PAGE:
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(1) Rawls’s list of the burdens of judgment: (a) empirical and scientific evidence is often complex and conflicting; (b) we may reasonably disagree about the relative weight of different considerations; (c) concepts are vague and subject to hard cases; (d) the way we assess evidence and weigh values can be shaped by our total life experience; (e) different normative considerations on different sides can make overall assessment difficult; and (f) the number of values any social institution can incorporate is limited.

(2) The abortion question hinges on whether anti-choice advocates can justify bringing the coercive power of the state to bear to force people to conform to religious views they don't necessarily hold. The burdens of judgment suggest this is properly left to individuals since no sufficiently compelling secular justification exists to support broad prohibitions against what most people (70% in the US) think of as private health care decisions.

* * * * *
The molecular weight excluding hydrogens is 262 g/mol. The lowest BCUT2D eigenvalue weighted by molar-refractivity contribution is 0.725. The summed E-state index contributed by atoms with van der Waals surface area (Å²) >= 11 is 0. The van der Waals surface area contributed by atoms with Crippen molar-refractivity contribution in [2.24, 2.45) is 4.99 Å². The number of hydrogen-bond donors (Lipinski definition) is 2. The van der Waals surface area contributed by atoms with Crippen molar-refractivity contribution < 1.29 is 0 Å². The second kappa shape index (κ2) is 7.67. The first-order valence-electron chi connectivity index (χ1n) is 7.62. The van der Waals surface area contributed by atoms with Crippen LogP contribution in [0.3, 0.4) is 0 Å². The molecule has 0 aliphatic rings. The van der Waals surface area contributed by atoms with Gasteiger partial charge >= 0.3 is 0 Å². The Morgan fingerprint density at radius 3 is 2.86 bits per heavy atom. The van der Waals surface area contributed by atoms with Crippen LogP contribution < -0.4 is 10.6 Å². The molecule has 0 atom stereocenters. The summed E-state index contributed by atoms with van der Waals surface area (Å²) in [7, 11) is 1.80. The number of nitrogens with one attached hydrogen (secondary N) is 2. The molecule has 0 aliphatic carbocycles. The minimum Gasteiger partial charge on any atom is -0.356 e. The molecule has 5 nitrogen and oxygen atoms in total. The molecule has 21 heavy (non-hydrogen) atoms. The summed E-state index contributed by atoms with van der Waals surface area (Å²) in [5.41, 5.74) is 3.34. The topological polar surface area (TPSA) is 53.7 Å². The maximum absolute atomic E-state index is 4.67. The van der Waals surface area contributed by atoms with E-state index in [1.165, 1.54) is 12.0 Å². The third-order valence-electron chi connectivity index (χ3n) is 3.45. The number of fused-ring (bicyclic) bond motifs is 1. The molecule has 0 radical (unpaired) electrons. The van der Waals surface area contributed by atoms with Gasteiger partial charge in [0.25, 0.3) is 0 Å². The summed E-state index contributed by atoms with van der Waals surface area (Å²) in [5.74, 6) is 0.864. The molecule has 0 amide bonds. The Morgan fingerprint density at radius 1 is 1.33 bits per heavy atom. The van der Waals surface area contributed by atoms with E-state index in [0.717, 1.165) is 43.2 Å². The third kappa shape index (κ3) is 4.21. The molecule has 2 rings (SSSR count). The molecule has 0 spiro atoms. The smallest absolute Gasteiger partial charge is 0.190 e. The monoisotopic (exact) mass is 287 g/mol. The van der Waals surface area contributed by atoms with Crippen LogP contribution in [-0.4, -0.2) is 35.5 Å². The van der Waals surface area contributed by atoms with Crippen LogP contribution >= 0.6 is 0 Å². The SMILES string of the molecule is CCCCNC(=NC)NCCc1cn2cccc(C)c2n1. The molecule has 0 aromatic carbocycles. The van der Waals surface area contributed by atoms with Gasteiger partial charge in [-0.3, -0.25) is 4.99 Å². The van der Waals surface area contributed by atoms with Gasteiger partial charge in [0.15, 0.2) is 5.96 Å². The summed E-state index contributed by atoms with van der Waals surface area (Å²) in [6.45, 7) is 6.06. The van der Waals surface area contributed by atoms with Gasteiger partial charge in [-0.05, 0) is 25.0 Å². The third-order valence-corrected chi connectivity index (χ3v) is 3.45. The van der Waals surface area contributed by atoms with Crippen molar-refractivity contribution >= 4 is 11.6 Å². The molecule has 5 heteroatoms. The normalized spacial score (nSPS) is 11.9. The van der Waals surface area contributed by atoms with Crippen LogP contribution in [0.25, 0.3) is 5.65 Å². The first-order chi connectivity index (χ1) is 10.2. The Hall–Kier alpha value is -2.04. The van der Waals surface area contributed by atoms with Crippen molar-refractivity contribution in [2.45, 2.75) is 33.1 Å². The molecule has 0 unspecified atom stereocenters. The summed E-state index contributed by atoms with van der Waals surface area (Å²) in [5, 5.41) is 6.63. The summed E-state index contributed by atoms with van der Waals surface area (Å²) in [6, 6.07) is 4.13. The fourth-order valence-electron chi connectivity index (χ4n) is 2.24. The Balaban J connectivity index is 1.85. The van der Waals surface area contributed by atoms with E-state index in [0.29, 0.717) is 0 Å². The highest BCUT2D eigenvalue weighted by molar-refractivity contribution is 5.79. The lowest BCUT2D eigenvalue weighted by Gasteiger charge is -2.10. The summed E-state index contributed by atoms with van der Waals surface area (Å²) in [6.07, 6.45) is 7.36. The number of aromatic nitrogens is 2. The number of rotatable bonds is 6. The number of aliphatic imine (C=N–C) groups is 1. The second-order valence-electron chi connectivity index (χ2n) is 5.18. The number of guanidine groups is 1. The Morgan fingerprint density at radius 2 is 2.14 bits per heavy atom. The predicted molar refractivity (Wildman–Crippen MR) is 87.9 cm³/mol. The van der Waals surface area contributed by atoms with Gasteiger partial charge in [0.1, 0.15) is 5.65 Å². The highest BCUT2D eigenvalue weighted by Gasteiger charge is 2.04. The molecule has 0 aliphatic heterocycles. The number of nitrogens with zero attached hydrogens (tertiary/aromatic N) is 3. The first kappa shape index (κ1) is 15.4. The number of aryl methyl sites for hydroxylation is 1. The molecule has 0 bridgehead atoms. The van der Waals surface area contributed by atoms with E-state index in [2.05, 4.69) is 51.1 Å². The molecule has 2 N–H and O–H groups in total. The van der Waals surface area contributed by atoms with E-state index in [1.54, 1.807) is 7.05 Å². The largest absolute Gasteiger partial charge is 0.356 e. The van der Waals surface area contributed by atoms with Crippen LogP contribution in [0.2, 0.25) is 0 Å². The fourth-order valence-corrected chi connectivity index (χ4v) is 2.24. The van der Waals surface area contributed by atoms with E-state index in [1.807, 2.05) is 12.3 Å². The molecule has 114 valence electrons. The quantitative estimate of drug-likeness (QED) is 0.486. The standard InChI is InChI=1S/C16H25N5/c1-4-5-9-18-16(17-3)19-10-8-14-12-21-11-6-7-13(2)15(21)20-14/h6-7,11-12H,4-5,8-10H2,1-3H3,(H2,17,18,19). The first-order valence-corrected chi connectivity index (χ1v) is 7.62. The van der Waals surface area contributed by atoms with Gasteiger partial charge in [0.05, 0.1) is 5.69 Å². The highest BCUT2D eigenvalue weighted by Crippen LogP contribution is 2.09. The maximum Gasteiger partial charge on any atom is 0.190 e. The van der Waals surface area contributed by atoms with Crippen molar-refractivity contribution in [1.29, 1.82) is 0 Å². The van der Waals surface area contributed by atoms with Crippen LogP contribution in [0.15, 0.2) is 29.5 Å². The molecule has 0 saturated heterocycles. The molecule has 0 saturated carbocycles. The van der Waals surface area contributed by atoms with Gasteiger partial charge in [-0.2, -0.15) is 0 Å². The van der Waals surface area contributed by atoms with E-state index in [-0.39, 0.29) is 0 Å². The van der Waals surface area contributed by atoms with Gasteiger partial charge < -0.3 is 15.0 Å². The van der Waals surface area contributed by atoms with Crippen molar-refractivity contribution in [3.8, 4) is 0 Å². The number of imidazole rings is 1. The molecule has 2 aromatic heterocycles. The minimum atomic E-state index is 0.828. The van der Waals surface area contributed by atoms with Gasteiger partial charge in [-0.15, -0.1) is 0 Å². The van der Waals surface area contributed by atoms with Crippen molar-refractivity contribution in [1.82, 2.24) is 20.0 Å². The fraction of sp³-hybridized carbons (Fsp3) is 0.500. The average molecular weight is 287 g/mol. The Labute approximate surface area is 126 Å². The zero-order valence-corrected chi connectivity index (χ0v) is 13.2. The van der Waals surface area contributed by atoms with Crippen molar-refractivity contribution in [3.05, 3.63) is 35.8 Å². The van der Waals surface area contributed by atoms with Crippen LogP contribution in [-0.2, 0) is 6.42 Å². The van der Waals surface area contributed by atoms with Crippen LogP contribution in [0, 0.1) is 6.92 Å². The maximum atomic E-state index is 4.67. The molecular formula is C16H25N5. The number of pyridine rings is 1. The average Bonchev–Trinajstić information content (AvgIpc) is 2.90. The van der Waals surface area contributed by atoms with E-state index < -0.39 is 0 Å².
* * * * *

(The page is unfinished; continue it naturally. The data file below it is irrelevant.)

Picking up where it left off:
(3) Further, your discussion presupposes a kind of good-faith debate absent in the abortion debate and in general in the US right now. In particular, the historical facts suggest that a significant number of anti-choice advocates use fetal personhood to cover the real motive for their opposition to abortion which is in using it to enforce patriarchal and religious norms on women.

(4) This is one reason the direct application of philosophical ethics to practical debates often does more harm than good. It often involves strengthening the argument for, and the idea that it is a matter of argumentation, various bad-faith positions.

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